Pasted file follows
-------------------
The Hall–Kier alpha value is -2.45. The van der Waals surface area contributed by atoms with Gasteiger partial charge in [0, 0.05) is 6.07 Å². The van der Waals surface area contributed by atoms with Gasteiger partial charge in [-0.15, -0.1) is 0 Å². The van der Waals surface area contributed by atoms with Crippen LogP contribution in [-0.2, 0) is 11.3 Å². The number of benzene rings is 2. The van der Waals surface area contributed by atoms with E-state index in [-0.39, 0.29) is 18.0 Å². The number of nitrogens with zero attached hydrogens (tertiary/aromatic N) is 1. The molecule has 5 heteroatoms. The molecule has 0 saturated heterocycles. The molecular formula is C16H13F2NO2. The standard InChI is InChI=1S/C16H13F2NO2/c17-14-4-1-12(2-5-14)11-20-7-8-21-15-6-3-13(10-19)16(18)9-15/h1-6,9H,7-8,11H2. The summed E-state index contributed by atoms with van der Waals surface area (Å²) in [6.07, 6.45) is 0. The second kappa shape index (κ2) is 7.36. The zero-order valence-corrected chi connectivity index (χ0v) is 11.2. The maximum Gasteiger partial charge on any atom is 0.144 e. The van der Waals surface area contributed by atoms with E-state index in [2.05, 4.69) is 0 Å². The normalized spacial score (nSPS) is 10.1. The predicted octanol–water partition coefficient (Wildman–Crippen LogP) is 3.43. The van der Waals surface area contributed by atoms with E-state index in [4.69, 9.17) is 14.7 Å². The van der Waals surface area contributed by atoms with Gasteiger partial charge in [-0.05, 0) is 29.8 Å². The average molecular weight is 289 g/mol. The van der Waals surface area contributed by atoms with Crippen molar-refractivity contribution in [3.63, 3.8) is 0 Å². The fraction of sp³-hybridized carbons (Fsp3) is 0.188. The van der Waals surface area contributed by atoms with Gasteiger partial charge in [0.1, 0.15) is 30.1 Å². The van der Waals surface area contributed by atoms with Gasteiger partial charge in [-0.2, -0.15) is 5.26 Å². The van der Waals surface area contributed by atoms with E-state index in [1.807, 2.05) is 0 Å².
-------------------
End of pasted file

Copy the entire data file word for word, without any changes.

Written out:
The Hall–Kier alpha value is -2.45. The van der Waals surface area contributed by atoms with Gasteiger partial charge in [0, 0.05) is 6.07 Å². The van der Waals surface area contributed by atoms with Gasteiger partial charge in [-0.15, -0.1) is 0 Å². The van der Waals surface area contributed by atoms with Crippen LogP contribution in [-0.2, 0) is 11.3 Å². The number of benzene rings is 2. The van der Waals surface area contributed by atoms with E-state index in [-0.39, 0.29) is 18.0 Å². The number of nitrogens with zero attached hydrogens (tertiary/aromatic N) is 1. The molecule has 5 heteroatoms. The molecule has 0 saturated heterocycles. The molecular formula is C16H13F2NO2. The standard InChI is InChI=1S/C16H13F2NO2/c17-14-4-1-12(2-5-14)11-20-7-8-21-15-6-3-13(10-19)16(18)9-15/h1-6,9H,7-8,11H2. The summed E-state index contributed by atoms with van der Waals surface area (Å²) in [6.07, 6.45) is 0. The second kappa shape index (κ2) is 7.36. The zero-order valence-corrected chi connectivity index (χ0v) is 11.2. The maximum Gasteiger partial charge on any atom is 0.144 e. The van der Waals surface area contributed by atoms with E-state index in [2.05, 4.69) is 0 Å². The normalized spacial score (nSPS) is 10.1. The predicted octanol–water partition coefficient (Wildman–Crippen LogP) is 3.43. The van der Waals surface area contributed by atoms with E-state index in [4.69, 9.17) is 14.7 Å². The van der Waals surface area contributed by atoms with Gasteiger partial charge in [-0.05, 0) is 29.8 Å². The average molecular weight is 289 g/mol. The van der Waals surface area contributed by atoms with Crippen molar-refractivity contribution in [3.63, 3.8) is 0 Å². The fraction of sp³-hybridized carbons (Fsp3) is 0.188. The van der Waals surface area contributed by atoms with Gasteiger partial charge in [0.1, 0.15) is 30.1 Å². The van der Waals surface area contributed by atoms with Gasteiger partial charge in [-0.2, -0.15) is 5.26 Å². The van der Waals surface area contributed by atoms with E-state index in [1.807, 2.05) is 0 Å².